2. Weigh, count, and measure your ingredients.
3. Use a sharp knife to chop about a quarter of the muscle meat into chunks.
Chunks give your cat something to chew on, which helps to minimize tartar buildup and encourages good oral health. Start with small chunks or strips and work your way up to larger pieces for your cat to gnaw on.
4. Grind the rest of the muscle meat with the organs.
Again, you have a few options here. Unless you have a very high-powered blender, you’ll need to use a grinder to break down the bones.
You want the bone pieces to be fairly small. Any bones remaining in the grinder should be discarded.
Those preparing a boneless interpretation of the recipe can use a food processor or blender to break the meat down to a soft, mixable grind.
5. Whisk the vitamins, egg yolks, and water together in a medium-sized bowl.
If you’re using boneless meat, this is where you’d mix in the eggshell powder. If you’re grinding in the bones, just use taurine, fish oil, vitamin E, B-complex, and lite salt.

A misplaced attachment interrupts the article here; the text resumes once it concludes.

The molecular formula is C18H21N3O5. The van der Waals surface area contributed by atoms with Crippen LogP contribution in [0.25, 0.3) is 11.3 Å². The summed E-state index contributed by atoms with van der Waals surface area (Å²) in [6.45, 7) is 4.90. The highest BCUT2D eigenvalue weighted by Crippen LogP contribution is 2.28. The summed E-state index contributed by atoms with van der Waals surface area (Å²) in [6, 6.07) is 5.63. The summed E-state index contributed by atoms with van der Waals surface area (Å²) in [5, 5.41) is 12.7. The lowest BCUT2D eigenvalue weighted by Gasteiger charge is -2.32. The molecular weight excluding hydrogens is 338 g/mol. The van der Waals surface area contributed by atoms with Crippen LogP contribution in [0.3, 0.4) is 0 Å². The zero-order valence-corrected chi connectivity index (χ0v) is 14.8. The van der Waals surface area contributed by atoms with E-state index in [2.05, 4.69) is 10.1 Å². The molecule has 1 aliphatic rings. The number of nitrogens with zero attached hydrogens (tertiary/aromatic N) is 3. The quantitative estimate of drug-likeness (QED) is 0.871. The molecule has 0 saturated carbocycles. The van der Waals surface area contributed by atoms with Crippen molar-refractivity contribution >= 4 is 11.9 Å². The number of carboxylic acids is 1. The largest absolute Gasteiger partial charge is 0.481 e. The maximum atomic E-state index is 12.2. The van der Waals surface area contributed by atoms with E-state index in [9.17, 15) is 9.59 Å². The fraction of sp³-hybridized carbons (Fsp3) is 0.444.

6. Mix everything together in the biggest mixing bowl you own.
This stage can get messy, so choose a huge bowl to minimize spillage. Use a large spoon to gently and thoroughly incorporate the vitamin slurry into the muscle meat and organs. It’s very important to mix well—you don’t want your cat to have one nutritionally deficient meal and another that’s excessively supplemented. The idea is for everything to be fully incorporated for a balanced diet.
7. Transfer the food into your storage containers.
Pull out your storage containers, place them close to the bowl to avoid messiness, and start transferring the finished homemade food into your storage containers. A food scale is helpful here. Without a scale, you’d either have to get your measuring cup dirty or rely on guesswork to give your cat daily portions of raw food.